Contemporary universities, serving mass higher education markets, find themselves delivering complex, broadly based projects such as student support and welfare, human resource development, and business enterprise. Established concepts of academic administration and devolved management have been overlaid by more fluid institutional structures and cultures, with a softening of internal and external boundaries (Whitchurch, 200434. Whitchurch , C. 2004. Administrative managers—A critical link.. Higher Education Quarterly, 58(4): 280–298. [CrossRef]View all references, 200535. Whitchurch , C. 2005. “Administrators or managers? The shifting roles and identities of professional administrators and managers in UK higher education.”. In From mass to universal higher education., Edited by: McNay , I (Ed.) . pp. 119–208. Buckingham: SRHE/Open University Press. In View all references). These developments have caused major shifts in the identities of professional administrators and managers as they adopt more project‐oriented roles crossing functional and organisational boundaries. This paper considers the dynamics of these changes, in terms that move beyond conventional assumptions about administration and management. While identities have been defined traditionally via structured domains such as professional knowledges, institutional boundaries, and the policy requirements of the higher education sector, an emergent project domain has fostered the development of an increasingly multi‐professional grouping of staff, with implications for career futures.
Book
Alex Haslam has thoroughly revised and updated his ground-breaking original text with this new edition. While still retaining the highly readable and engaging style of the best-selling First Edition, the author presents extensive reviews and critiques of major topics in organizational psychology - including leadership, motivation, communication, decision making, negotiation, power, productivity and collective action - in this thoroughly revised edition. New to the Second Edition: An entirely new chapter on organizational stress which deals with highly topical issues of stress appraisal, social support, coping and burnout.; New, wider textbook format and design making the entire book much more accessible for students.; A wide range of pedagogical features are included - suggestions for further reading at the end of each chapter and comprehensive glossaries of social identity, social psychological and organizational terms
Article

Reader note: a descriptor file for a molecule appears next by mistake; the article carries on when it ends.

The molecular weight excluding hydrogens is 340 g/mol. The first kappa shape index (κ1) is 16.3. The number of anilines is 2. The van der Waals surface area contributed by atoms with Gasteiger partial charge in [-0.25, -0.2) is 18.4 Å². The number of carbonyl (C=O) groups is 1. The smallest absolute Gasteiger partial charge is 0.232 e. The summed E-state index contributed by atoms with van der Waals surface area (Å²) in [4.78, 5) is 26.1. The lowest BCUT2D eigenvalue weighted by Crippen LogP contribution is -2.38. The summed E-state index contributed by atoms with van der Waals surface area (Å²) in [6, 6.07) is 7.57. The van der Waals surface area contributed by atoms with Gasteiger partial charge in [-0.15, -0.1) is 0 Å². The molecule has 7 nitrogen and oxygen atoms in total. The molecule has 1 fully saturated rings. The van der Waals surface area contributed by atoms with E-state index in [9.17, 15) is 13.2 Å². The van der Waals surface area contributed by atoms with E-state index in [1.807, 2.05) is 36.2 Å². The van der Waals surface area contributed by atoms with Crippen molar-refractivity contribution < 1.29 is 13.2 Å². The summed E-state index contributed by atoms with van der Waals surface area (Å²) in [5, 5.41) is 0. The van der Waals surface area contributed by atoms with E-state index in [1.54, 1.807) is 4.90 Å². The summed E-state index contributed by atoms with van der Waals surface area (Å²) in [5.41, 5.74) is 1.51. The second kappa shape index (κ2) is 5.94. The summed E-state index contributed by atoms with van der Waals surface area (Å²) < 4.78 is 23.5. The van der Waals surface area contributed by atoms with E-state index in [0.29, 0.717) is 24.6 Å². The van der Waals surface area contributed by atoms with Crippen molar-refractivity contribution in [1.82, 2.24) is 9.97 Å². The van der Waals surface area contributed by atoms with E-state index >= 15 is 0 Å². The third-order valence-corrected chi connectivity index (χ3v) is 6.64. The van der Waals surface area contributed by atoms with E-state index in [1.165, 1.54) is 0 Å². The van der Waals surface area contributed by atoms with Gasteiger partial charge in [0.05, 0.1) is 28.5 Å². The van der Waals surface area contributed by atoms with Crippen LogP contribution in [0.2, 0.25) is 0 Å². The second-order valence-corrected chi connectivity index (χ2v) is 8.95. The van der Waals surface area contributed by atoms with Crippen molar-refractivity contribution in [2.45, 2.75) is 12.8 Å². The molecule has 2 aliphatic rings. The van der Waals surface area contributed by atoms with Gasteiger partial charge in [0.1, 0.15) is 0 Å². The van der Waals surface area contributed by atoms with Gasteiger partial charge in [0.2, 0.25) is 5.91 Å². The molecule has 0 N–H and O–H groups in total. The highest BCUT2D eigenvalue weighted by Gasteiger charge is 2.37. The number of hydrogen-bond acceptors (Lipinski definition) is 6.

What could be harder than turning around a seemingly wildly successful company by imposing a centralized framework on a heretofore radically decentralized, anti-establishment, free-spirited organization? That was the challenge GE alumnus Robert Nardelli faced when he abruptly succeeded Home Depot's popular founders, Bernie Marcus and Arthur Blank, as the top executive in December 2000. Talk about a shock: No one expected Marcus and Blank, both in their fifties, to leave. And, as Nardelli himself acknowledges, the last thing anyone wanted was an outsider who would "GE-ize their company and culture." But despite its glossy high-growth exterior, Home Depot was standing on shaky financial footings. Rapid expansion had stretched cash flow, inventory turns, profits, and store manager ranks thin. Each store's vaunted independence was making the company as a whole highly inflexible, unable to take advantage of economies of scale. What so effectively got Home Depot from zero to $50 billion in sales wasn't going to get it to the next $50 billion. The story of the vision, strategy, and leadership skills Nardelli used to move Home Depot to the next level has been told. But vision, strategy, and leadership alone - while necessary - are not enough. Typically, culture change is unsystematic and, when it works, is based on the charisma of the person leading the change, Charan says. "But Home Depot shows - in perhaps the best example I have seen in my 30-year career - that a cultural transition can be achieved systematically." In this article, Charan lays out the panoply of tools that, wielded in a coordinated and systematic fashion, enabled Home Depot to get a grip on its freewheeling culture so that the company could reap - and sustain - the advantages inherent in its size. Many an up-and-coming company would do well to look to this model to gain similar advantage when the time comes to exchange the thrill of entrepreneurial spirit for the strength of established power.